Wednesday December 30th, 2009

The exercise:

After yesterday's musical edition of what I got for Christmas, I think today shall be the literary version. First up is The Roadby Cormac McCarthy - I wanted this after watching the trailer for the movie once. Thankfully my sister Nicky obliged :)

Trauma Farmby Brian Brett was one of the gifts Kat's parents got me. It wasn't something I asked for but I'm very, very much looking forward to digging into it.

Last, but probably the coolest of the three, is Knickles and Dimesby Jillian Hewitt, the other part of Kat's brother and fiancee's gift for me. Yes, Protagonize's own Jillian Hewitt. How awesome is that? It's not every day that you can put up a picture of a book on Facebook and tag the author because you're friends with her.

So, suitably enough, today's prompt is: the publication.

Continuations, as always, are most welcome.


The man ran down the empty, rain-battered street, the book held tightly to his chest beneath his black trench coat. It was a mighty effort to keep his eyes on the asphalt before him; the itch between his shoulder blades screamed for him to look back, that he was being followed, that they had him in their rifle sights. But there were too many gaping, toothless potholes ready to wrench and twist his ankles the instant his concentration faltered, so he pushed the urge harshly aside.

He turned right at 67th Avenue and slowed to a stop beneath a green, frilly overhang. He bent double, still pinning the sacred book to his chest, and sucked in deep, shuddering breaths as his shoulder length black hair dripped blood-tinged rainwater onto the sidewalk. He returned to his full height slowly, fearing that a more sudden movement would lead to a faint that would end his mission in failure. As he took another moment to gather himself he took in his pale reflection in the shop window to his right.

I look frightened and weak and pathetic. Like prey that knows its predator is closing in and time is running out.

Then his eyes rose further, to the sign hanging askew above the shop door, and a tiny spark of hope flared in his breast.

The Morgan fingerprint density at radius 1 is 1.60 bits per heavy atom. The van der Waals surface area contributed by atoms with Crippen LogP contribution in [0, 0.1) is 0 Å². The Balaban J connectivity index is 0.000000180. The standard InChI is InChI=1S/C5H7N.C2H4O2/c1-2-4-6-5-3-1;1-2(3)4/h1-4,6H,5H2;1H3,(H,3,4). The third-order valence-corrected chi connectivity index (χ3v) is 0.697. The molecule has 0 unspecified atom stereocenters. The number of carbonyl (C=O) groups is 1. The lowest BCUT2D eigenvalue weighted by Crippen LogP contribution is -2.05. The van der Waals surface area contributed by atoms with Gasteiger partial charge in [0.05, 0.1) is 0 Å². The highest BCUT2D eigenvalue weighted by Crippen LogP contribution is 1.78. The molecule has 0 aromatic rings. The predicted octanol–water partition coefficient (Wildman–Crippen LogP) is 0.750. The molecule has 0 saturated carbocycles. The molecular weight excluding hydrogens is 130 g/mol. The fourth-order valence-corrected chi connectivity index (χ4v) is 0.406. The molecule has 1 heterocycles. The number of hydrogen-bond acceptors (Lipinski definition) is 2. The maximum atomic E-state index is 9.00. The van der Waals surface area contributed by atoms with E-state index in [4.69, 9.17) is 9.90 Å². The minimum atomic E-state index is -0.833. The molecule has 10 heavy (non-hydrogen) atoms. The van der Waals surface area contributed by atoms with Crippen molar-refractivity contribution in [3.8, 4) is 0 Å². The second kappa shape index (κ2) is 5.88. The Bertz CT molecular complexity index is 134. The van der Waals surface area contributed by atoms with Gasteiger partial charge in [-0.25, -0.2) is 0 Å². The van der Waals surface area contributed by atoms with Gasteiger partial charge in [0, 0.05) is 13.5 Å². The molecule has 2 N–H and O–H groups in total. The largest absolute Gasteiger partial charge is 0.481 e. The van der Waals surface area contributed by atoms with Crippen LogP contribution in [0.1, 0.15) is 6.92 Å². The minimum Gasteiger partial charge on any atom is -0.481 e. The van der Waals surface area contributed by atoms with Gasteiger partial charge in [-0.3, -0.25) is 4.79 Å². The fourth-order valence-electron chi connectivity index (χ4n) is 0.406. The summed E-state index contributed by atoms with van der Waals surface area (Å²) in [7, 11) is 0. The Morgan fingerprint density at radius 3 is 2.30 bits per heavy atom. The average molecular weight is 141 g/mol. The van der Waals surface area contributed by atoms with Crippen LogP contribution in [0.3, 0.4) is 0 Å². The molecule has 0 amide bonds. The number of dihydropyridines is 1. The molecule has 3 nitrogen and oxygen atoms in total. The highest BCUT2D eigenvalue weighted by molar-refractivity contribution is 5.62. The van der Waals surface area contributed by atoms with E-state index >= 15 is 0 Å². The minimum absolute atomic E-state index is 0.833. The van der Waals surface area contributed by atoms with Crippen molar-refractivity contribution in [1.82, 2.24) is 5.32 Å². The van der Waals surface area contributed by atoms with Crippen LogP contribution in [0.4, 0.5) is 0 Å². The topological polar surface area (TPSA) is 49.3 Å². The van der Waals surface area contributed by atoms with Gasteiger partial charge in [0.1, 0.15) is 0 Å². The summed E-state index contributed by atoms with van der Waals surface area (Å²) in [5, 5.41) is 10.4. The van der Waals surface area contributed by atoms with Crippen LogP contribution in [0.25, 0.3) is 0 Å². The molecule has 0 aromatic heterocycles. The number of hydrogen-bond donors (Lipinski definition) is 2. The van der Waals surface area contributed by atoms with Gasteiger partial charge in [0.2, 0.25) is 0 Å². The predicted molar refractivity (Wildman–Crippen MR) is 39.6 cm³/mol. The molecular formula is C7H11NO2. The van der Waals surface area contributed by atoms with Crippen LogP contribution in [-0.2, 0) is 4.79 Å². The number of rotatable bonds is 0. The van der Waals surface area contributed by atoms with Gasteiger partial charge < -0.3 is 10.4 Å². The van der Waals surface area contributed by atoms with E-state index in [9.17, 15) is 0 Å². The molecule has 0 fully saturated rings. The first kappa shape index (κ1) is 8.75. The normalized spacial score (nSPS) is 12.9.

Greg said...

Sounds like you've got some good reading there ahead of you! I haven't read any of the ones you mention, though I did recently read a good review of Cormac McCarthy's literary style from The Atlantic -- something else to add to your reading list when you have time!

I got both Terry Pratchett's latest and Neal Asher's latest for Christmas, both of which I'm delighted with.

The publication (cont'd)

He'd taken two quick steps towards the door under the sign when it opened outward and two people stepped onto the street. The woman, who had bright red hair and a thin, low-cut, short-skirted dress entirely unsuitable for the weather, was peering at some kind of electronic PDA in her hand. She glanced up, tsked at the weather, and elbowed the man beside her in the ribs.
"Come on Red, where's your gallantry? Or failing that, your umbrella?"
"Like this is the worst that's ever happened to us," he said gently. "We can run."
The man's steps faltered as he stared at the man from the shop, recognizing Jeremy Paulo from an article in the newspaper. He'd spent two hours sitting at the table reading and then pretending to read that paper, waiting for the moment to seize the book now pressed so closed to chest. Was this just coincidence?
Jeremy and the red-head hurried past him, the woman limping slightly but keeping pace easily with Jeremy, and they disappeared into the rain-damaged night.
The man ran into the shop, relieved to be out of the rain at last. He pushed his hair back from his face, feeling rivulets of rainwater run down his neck. Directly across from the door was the counter, and behind it the shop-keeper was looking at him and frowning.
"Johann," said the shop-keeper, and one hand slipped down beneath the counter. "You look... pursued."
"Don't play games," said Johann, the room suddenly swimming around him as the change in temperature hit. "I've got it, I've got Von Junzt's accursed book for you."
The shop-keeper's demeanour changed immediately. He dropped something heavy that'd he clearly picked up after Johann had entered the shop and swung the counter up.
"Come downstairs," he said. "Try not to drip on anything." He went to the door and started to lock it as Johann scurried behind the counter, still clutching the tome tightly.
"Which edition is it?" said the shop-keeper, trying to sound casual, but the rattling of the chains and bolts as he slotted them all home belied his calm tone.
"The Dusseldorf," said Johann. "The worst of the lot."

Marc said...

A cameo! Haha, so awesome.

I very much like you did with the rest of the continuation as well. I'd totally be interested in expanding this but... good lord, I've got enough to work on already.

I'm currently ignoring an idea for a new story that came to me yesterday.